Ayman Nour sees Mubarak's Egypt in army rule

Reuters News
Posted: Jan 18, 2012 12:14 PM
Ayman Nour sees Mubarak's Egypt in army rule

By Tom Perry

CAIRO (Reuters) - Ayman Nour's attempt to win Egypt's presidency from Hosni Mubarak was followed by nearly four years in prison on charges widely seen as trumped up. He says an official vendetta against him continues under the generals ruling Egypt today.

The 47-year-old lawyer believes his experience with Egyptian officialdom shows how little has changed since Mubarak was toppled from power last February and replaced by the army council which has promised to steer Egypt towards democracy.

"We have taken one step forward but a number back," Nour said during an interview at his Cairo home.

"The military council is still a prisoner of the same old ideas, methods and enmities which were present in the Mubarak days," he said. "It is Mubarak's shadow."

In the last year, Nour said, an attempt to clear his name in court hit a dead-end and his efforts to set up a new political party were obstructed. In both cases he blamed state bias against him.

Because of his outstanding conviction, he will not be able to contest the presidential election this year. He also faces a travel ban pending investigations on what he called "farcical accusations" of inciting violent protests in December.

He campaigned against the odds in 2005, coming a distant second to Mubarak in a vote that was Egypt's first multi-candidate presidential election.

"It is no easier," said Nour, comparing those days to now. "There was an improvement for the first two or three months. Then things turned worse and it was as if we were back in Mubarak's days," he said.

The Supreme Council of the Armed Forces has governed since February 11, when Mubarak stepped down in the face of mass protests in Cairo's Tahrir Square and other parts of the country.

The ruling generals have promised to hand power to an elected, civilian president by the end of June.

They have presented themselves as guardians of a revolution, allowing Egypt's most free legislative election since military officers overthrew the king in 1952. Pro-democracy activists, however, accuse them of trying to hang on to power.


"On January 25, 2011, a revolution started, but it is now ending in a military coup, without positive changes," Nour said. "Perhaps we made a mistake on February 11, 2011, a huge mistake, when we left Tahrir Square," he said.

He plans to take part in new protests called for January 25, the first anniversary of the anti-Mubarak uprising. The date is proving divisive, with the military, it supporters and Islamist parties calling for celebrations rather than more protest.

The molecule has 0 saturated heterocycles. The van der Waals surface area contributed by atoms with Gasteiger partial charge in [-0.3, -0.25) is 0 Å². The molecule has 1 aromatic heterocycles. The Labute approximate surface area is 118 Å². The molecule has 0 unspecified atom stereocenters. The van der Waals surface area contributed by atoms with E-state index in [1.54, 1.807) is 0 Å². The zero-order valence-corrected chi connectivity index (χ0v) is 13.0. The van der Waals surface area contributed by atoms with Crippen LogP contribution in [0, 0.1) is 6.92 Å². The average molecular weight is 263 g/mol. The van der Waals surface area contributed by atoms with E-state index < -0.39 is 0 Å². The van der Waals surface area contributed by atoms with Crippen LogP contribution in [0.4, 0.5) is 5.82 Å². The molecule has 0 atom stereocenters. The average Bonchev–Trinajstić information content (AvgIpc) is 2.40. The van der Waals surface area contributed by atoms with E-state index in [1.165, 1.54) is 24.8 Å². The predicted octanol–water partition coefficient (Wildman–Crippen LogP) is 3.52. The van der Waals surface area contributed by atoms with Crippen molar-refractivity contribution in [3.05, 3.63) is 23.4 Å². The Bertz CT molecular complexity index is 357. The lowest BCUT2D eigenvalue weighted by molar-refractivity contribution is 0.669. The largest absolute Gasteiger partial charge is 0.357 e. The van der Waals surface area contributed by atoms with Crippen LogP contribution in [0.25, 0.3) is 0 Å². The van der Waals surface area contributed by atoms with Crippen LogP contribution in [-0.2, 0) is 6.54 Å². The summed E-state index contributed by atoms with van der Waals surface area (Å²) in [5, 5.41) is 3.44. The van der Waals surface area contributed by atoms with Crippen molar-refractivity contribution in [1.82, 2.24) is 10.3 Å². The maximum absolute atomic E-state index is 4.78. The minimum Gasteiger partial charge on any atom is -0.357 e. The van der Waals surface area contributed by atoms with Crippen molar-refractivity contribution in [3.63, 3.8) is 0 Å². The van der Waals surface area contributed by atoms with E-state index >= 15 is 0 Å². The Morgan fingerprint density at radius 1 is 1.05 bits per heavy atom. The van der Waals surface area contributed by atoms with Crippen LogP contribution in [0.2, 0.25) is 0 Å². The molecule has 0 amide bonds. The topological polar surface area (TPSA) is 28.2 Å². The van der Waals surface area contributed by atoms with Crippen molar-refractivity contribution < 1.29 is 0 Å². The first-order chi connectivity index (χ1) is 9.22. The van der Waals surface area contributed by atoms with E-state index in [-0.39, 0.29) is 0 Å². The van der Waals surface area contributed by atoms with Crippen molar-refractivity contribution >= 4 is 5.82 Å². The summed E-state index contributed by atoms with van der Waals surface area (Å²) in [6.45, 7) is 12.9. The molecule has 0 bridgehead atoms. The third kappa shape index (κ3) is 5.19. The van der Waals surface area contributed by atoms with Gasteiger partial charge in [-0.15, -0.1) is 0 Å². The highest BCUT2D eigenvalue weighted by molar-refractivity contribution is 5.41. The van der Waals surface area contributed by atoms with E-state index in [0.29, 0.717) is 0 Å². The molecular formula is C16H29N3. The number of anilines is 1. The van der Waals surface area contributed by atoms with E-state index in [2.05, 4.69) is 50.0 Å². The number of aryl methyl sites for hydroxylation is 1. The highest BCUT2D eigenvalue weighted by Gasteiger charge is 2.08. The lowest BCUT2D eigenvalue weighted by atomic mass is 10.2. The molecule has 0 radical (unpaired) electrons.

Nour spent close to four years in jail after his 2005 conviction for forging signatures required for the formation of his original party. He was let out early on health grounds.

A court rejected his appeal for a retrial in October, leaving the mark against his name that stops him from contesting the presidency.

After months of trying, Nour said, his attempt to set up a new party ended with success just one day before the start of official campaigning for the legislative election. "So we had only 24 hours to enter the elections," he said.

One member of his party said they were told by officials that Nour's outstanding conviction was the reason that last year's application had been initially rejected.

"They agreed to the Brotherhood, the Salafis," he said, referring to the official body which licensed parties for the Islamist groups which dominated the election that began in November and has concluded this month. Liberals fared badly.

Nour, who won 7 percent of the vote in the 2005 presidential election, estimated his new "Ghad Revolution Party" had won just one seat in parliament.

Even were he to get his conviction quashed in time, Nour hinted that he might not run in the presidential election expected to be held by the end of June.

"We will not take part in beautification of a game that is not serious. We do not have confidence in the military council steering the interim period, or the presidential elections.

"It wants, 100 percent, to have a role in picking the new president."

(Writing by Tom Perry; Editing by Alison Williams)